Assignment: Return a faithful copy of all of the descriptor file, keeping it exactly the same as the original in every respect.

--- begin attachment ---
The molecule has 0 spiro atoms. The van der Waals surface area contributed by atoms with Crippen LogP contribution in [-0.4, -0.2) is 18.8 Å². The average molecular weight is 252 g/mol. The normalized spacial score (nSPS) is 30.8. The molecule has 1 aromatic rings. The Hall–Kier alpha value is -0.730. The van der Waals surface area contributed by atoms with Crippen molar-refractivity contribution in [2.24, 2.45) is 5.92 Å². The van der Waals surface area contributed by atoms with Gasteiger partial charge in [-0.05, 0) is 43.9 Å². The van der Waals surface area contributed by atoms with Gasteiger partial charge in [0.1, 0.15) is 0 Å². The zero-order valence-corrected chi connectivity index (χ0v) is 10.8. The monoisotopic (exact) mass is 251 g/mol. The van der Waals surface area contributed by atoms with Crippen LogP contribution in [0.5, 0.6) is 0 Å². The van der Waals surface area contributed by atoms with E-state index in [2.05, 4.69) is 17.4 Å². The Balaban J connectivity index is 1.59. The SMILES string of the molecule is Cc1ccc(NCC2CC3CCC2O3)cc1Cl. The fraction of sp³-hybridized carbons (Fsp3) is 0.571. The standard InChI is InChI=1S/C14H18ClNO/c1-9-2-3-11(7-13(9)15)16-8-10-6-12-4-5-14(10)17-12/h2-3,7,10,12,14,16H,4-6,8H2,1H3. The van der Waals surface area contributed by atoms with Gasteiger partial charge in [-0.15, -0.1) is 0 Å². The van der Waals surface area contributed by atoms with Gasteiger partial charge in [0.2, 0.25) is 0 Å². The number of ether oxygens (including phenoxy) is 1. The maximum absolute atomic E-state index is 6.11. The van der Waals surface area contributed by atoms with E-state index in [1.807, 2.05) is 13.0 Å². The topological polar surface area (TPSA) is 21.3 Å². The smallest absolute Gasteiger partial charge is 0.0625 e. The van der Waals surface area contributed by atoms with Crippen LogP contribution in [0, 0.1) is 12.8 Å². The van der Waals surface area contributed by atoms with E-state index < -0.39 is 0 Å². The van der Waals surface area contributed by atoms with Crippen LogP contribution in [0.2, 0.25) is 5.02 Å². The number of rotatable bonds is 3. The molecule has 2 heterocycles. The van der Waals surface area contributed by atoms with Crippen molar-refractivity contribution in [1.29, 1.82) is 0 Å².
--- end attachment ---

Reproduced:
The molecule has 0 spiro atoms. The van der Waals surface area contributed by atoms with Crippen LogP contribution in [-0.4, -0.2) is 18.8 Å². The average molecular weight is 252 g/mol. The normalized spacial score (nSPS) is 30.8. The molecule has 1 aromatic rings. The Hall–Kier alpha value is -0.730. The van der Waals surface area contributed by atoms with Crippen molar-refractivity contribution in [2.24, 2.45) is 5.92 Å². The van der Waals surface area contributed by atoms with Gasteiger partial charge in [-0.05, 0) is 43.9 Å². The van der Waals surface area contributed by atoms with Gasteiger partial charge in [0.1, 0.15) is 0 Å². The zero-order valence-corrected chi connectivity index (χ0v) is 10.8. The monoisotopic (exact) mass is 251 g/mol. The van der Waals surface area contributed by atoms with Crippen LogP contribution in [0.5, 0.6) is 0 Å². The van der Waals surface area contributed by atoms with E-state index in [2.05, 4.69) is 17.4 Å². The Balaban J connectivity index is 1.59. The SMILES string of the molecule is Cc1ccc(NCC2CC3CCC2O3)cc1Cl. The fraction of sp³-hybridized carbons (Fsp3) is 0.571. The standard InChI is InChI=1S/C14H18ClNO/c1-9-2-3-11(7-13(9)15)16-8-10-6-12-4-5-14(10)17-12/h2-3,7,10,12,14,16H,4-6,8H2,1H3. The van der Waals surface area contributed by atoms with Gasteiger partial charge in [-0.15, -0.1) is 0 Å². The van der Waals surface area contributed by atoms with Gasteiger partial charge in [0.2, 0.25) is 0 Å². The number of ether oxygens (including phenoxy) is 1. The maximum absolute atomic E-state index is 6.11. The van der Waals surface area contributed by atoms with E-state index in [1.807, 2.05) is 13.0 Å². The topological polar surface area (TPSA) is 21.3 Å². The smallest absolute Gasteiger partial charge is 0.0625 e. The van der Waals surface area contributed by atoms with Crippen LogP contribution in [0, 0.1) is 12.8 Å². The van der Waals surface area contributed by atoms with E-state index < -0.39 is 0 Å². The van der Waals surface area contributed by atoms with Crippen LogP contribution in [0.2, 0.25) is 5.02 Å². The number of rotatable bonds is 3. The molecule has 2 heterocycles. The van der Waals surface area contributed by atoms with Crippen molar-refractivity contribution in [1.29, 1.82) is 0 Å².